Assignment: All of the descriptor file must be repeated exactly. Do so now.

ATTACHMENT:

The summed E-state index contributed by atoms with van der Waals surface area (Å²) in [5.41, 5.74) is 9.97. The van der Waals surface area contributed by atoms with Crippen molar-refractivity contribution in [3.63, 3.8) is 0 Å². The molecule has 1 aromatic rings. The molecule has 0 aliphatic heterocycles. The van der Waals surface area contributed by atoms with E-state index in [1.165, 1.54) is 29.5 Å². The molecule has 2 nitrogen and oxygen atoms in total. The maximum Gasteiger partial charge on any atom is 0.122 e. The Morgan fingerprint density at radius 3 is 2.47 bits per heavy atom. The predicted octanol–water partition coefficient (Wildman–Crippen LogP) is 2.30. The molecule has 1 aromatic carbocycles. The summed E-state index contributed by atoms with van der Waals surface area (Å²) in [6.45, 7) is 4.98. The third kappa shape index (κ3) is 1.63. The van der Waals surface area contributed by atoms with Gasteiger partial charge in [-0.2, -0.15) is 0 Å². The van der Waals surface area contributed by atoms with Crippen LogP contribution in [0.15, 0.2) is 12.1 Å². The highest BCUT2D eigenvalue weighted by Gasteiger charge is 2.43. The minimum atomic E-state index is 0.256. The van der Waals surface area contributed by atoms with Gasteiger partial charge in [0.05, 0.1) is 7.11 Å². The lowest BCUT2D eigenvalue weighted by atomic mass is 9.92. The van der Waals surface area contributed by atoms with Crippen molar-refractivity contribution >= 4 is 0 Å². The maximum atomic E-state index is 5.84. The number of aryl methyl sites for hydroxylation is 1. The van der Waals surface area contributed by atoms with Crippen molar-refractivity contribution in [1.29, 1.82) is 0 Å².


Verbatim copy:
The summed E-state index contributed by atoms with van der Waals surface area (Å²) in [5.41, 5.74) is 9.97. The van der Waals surface area contributed by atoms with Crippen molar-refractivity contribution in [3.63, 3.8) is 0 Å². The molecule has 1 aromatic rings. The molecule has 0 aliphatic heterocycles. The van der Waals surface area contributed by atoms with E-state index in [1.165, 1.54) is 29.5 Å². The molecule has 2 nitrogen and oxygen atoms in total. The maximum Gasteiger partial charge on any atom is 0.122 e. The Morgan fingerprint density at radius 3 is 2.47 bits per heavy atom. The predicted octanol–water partition coefficient (Wildman–Crippen LogP) is 2.30. The molecule has 1 aromatic carbocycles. The summed E-state index contributed by atoms with van der Waals surface area (Å²) in [6.45, 7) is 4.98. The third kappa shape index (κ3) is 1.63. The van der Waals surface area contributed by atoms with Gasteiger partial charge in [-0.2, -0.15) is 0 Å². The van der Waals surface area contributed by atoms with Crippen LogP contribution in [0.15, 0.2) is 12.1 Å². The highest BCUT2D eigenvalue weighted by Gasteiger charge is 2.43. The minimum atomic E-state index is 0.256. The van der Waals surface area contributed by atoms with Gasteiger partial charge in [0.05, 0.1) is 7.11 Å². The lowest BCUT2D eigenvalue weighted by atomic mass is 9.92. The van der Waals surface area contributed by atoms with Crippen molar-refractivity contribution >= 4 is 0 Å². The maximum atomic E-state index is 5.84. The number of aryl methyl sites for hydroxylation is 1. The van der Waals surface area contributed by atoms with Crippen molar-refractivity contribution in [1.29, 1.82) is 0 Å².